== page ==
Causes of Hypothyroidism
Some causes of a thyroid disorder are common; some are more rare. Below is an outline of those potential causes of which some can be corrected and others will need medication.
There is more information in the revised STTM book–highly recommended when you don’t want to be tied to a computer screen, or need to take it to your doctor’s office, or want to inform a friend or family member.
INTERESTING NOTE: many of these could make your existing thyroid condition worse as well.
Like the creator of this website and author of the STTM book, thyroid problems can simply run in families, perhaps due to specific genetic mutations which become expressed, and which you can discover via testing at 23andme.com. Those thyroid genes can include FOXE-1, FOXE-2 and TG. Genes related to the autoimmune Hashimoto’s are CTLA-4, PTPN22, MHC-DR3, and MHC-HLA C*07. The DIO1 and DIO2 mutations affect your ability to convert T4 to T3 (a reason some might do awful from the get-go on T4-only like Synthroid or Levothyroxine–that was Janie Bowthorpe, the creator of this site).
It’s strongly proposed that millions of individuals develop hypothyroidism due to the lack of adequate iodine intake, which in turn is due to soil depletion and lack of iodine in our diet. Since iodine is necessary in the synthesis, storage and secretion of thyroid hormones, a deficiency of iodine can result in hypothyroidism.
Also called “Hashi’s” or “Hashimoto’s thyroiditis“, this is an organ-specific autoimmune disorder in which one’s immune system attacks your own thyroid cells, causing inflammation and destruction, eventually resulting in hypothyroid. In many cases, a goiter develops because of the inflammation, but sometimes the thyroid gland can actually shrink. Patients with Hashi’s can vacillate between hypo (as thyroid is less effective) and hyper (as thyroid hormones dump into blood and cells). There is a genetic predisposition to autoimmune disease, so if you have one, you are more at risk to have others, on top of having Hashi’s
Causes of Hashimoto’s taking root? It varies:
- an uncontrolled infection
- low iodine
- too much iodine
- food sensitivities
- intestinal permeability caused by SIBO (small intestinal bacterial overgrowth) or uncontrolled candida
- any gut issues
- even parasites like Blastocystis Hominis and others! More info on Hashi’s in the book.
Overtreatment for Graves Hyperthyroid or Hashi’s with Radioactive Iodine
If a person with Graves’ disease (or Hashimoto’s) is treated with radioactive iodine (RAI), the thyroid gland is usually rendered partially or fully inactive. Over time, from a few months to a few years, hypothyroidism usually occurs.
Thyroid Removal Surgery
If much of the thyroid gland is surgically removed, the result would be hypothyroidism. Some surgeons leave a small amount of thyroid, which would technically still give thyroid hormones.
Radiation of the face/neck/chest
Whether for treatment of acne, or for Hodgkins Disease, this treatment from the 1960s through the 80s and beyond can be a precursor to developing thyroid disease, especially if the thyroid area wasn’t protected.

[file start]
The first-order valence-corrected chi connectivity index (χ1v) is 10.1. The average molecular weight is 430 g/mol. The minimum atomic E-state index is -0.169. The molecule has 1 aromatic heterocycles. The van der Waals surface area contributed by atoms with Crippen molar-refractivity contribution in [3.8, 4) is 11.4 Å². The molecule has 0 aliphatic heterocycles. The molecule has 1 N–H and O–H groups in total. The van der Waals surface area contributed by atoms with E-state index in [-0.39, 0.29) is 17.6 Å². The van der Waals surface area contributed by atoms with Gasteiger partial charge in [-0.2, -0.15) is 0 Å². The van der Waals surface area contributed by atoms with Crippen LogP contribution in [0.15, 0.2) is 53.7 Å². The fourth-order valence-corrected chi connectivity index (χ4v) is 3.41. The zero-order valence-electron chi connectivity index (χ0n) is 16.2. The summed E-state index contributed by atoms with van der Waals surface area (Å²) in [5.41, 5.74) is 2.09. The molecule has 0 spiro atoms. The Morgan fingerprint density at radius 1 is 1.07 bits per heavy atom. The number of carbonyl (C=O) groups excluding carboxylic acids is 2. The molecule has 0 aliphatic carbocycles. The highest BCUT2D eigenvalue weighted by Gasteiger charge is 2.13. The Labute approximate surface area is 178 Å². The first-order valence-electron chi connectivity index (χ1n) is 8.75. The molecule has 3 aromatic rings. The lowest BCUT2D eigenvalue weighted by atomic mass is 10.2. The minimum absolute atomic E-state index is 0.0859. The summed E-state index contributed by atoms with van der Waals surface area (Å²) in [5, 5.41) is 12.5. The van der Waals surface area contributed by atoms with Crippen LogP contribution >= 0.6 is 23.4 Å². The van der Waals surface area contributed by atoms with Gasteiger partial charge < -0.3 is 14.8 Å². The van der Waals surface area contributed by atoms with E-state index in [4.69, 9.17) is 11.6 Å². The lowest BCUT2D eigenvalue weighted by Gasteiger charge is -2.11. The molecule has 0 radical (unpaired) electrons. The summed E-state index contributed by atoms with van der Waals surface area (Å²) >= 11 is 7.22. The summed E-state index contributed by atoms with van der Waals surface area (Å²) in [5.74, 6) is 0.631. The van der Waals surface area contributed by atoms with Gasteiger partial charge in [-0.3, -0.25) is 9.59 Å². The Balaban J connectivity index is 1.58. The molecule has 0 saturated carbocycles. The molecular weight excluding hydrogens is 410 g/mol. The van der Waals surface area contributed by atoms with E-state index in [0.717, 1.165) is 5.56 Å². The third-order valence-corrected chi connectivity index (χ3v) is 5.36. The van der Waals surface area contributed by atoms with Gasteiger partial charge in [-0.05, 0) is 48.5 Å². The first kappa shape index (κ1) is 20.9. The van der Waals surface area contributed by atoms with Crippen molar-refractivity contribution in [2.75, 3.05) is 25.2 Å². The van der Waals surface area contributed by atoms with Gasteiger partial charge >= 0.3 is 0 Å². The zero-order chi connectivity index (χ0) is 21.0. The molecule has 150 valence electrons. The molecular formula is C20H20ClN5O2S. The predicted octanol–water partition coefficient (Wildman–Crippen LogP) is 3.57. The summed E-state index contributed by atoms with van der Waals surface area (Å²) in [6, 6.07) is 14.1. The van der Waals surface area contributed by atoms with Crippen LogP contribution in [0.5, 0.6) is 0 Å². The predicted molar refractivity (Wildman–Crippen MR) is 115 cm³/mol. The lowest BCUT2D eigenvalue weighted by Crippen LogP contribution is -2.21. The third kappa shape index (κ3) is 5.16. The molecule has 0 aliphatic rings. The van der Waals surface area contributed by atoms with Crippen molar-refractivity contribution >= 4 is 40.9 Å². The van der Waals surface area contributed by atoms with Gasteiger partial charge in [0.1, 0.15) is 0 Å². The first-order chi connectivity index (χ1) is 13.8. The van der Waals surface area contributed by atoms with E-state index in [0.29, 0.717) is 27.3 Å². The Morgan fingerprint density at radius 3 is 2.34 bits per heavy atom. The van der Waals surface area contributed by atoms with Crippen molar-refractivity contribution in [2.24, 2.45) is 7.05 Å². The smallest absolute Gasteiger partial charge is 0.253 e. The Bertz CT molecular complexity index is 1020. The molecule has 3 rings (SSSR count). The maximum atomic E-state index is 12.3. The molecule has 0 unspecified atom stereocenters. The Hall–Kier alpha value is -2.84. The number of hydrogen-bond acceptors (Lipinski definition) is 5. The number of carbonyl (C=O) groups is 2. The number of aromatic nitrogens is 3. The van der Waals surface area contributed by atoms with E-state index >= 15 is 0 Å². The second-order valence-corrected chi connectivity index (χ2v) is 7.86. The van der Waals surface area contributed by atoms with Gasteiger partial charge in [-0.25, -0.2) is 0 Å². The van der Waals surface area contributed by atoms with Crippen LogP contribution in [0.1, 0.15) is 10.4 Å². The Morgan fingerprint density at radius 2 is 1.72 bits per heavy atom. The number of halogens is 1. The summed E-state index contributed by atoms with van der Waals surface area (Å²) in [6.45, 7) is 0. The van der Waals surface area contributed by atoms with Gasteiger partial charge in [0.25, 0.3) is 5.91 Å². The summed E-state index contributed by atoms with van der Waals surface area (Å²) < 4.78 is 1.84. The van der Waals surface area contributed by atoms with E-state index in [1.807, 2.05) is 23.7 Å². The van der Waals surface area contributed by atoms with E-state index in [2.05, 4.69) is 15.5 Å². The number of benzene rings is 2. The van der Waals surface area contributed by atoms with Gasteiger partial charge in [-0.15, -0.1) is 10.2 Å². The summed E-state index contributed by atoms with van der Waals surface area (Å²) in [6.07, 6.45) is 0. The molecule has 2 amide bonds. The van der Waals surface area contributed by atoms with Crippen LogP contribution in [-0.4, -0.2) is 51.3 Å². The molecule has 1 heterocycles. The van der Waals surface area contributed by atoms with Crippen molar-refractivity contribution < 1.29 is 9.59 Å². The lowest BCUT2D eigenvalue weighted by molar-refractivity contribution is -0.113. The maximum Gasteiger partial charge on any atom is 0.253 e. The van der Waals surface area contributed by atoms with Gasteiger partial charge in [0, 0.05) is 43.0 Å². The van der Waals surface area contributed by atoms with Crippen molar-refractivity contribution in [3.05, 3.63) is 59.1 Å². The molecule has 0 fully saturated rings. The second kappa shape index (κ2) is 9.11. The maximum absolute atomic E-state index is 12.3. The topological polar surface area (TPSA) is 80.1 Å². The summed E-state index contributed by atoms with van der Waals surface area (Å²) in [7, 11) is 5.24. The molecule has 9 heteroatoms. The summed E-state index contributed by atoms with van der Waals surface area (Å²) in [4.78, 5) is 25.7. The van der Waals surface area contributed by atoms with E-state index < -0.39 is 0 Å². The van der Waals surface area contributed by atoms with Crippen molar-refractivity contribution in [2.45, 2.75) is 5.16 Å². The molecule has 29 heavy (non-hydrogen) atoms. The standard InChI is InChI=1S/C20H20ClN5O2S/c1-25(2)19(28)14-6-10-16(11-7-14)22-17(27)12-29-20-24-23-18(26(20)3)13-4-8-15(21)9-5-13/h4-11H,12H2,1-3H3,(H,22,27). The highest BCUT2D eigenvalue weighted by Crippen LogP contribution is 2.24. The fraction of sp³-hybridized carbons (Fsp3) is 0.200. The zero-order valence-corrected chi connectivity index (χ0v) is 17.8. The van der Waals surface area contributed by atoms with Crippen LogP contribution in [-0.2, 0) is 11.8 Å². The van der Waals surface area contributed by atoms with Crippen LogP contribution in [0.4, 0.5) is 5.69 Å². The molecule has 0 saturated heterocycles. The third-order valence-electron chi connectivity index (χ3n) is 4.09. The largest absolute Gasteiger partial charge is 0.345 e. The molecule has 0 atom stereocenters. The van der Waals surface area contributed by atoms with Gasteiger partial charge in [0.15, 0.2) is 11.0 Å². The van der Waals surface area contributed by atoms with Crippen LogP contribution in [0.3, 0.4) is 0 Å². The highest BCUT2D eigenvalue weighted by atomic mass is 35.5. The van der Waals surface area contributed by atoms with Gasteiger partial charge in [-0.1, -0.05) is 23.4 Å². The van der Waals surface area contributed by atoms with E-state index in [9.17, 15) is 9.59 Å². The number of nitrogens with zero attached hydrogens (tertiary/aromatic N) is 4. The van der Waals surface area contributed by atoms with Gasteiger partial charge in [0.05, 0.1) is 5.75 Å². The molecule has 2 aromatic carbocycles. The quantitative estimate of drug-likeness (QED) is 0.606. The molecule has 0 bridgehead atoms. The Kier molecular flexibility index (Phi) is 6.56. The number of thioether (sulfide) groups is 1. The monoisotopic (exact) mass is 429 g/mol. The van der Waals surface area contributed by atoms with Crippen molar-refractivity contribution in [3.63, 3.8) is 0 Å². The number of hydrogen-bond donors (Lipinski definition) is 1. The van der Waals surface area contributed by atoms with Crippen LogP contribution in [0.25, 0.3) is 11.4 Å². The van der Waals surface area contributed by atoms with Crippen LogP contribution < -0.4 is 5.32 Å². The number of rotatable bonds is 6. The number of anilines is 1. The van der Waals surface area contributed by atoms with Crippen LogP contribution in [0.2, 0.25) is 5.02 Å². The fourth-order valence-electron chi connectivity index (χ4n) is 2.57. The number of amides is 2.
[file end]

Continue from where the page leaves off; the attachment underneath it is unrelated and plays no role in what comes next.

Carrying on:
Tumor on the Pituitary Gland
Also called Secondary Hypothyroidism, a tumor on the Pituitary gland interferes with the production of the messager hormone call Thyroid Stimulation Hormone (TSH), causing hypothyroidism as well as potentially adrenal insufficiency if the ACTH messenger hormone isn’t released either. Disorders of the hypothalamus gland in the brain may also cause thyroid hormone deficiency.
Trauma from Accidents or Surgery
Trauma, such as from automobile accidents, surgery, or severe uterine hemorrhage during childbirth can result in Sheeans Syndrome, which is hypopituitarism, and results in hypothyroidism. Cholecystectomy and Hysterectomy, as well as Tonsillectomy, can increase the risk of hypothyroid. Whiplash or neck trauma can cause hypothyroidism.
Prolonged acute stress
Long-term high stress can push cortisol high, and the latter pushes T4 to convert to the inactive Reverse T3, which causes hypothyroid symptoms. This is called Secondary Hypothyroidism and can be reversed once one moves away from the acute and chronic stress.
Pharmaceutical Drug Induced
Lithium, used in the treatment of bipolar manic-depressive disorder, inhibits thyroid hormone release and can also result in a goiter. The heart drug, Amiodarone, also increases your risk of hypothyroidism.
On the opposite side of the coin of insufficient iodine is taking too much from iodine-containing herbs such as kelp, bladderwrack, or bugleweed can increase your risk for hypothyroidism. Many multivitamins, glandular support formulas and combination products contain these supplements.
Over consumption of Goitrogenic Foods
When eaten in large quantities, this class of foods can promote goiters and resulting hypothyroidism. They are mostly only a concern when served raw as cooking may minimize or eliminate goitrogenic potential. The most common goitrogenic foods include brussel sprouts, rutabaga, turnips, kohlrabi, radishes, cauliflower, African cassava, millet, babassu, cabbage, kale and soy products.
Over consumption of Soy Products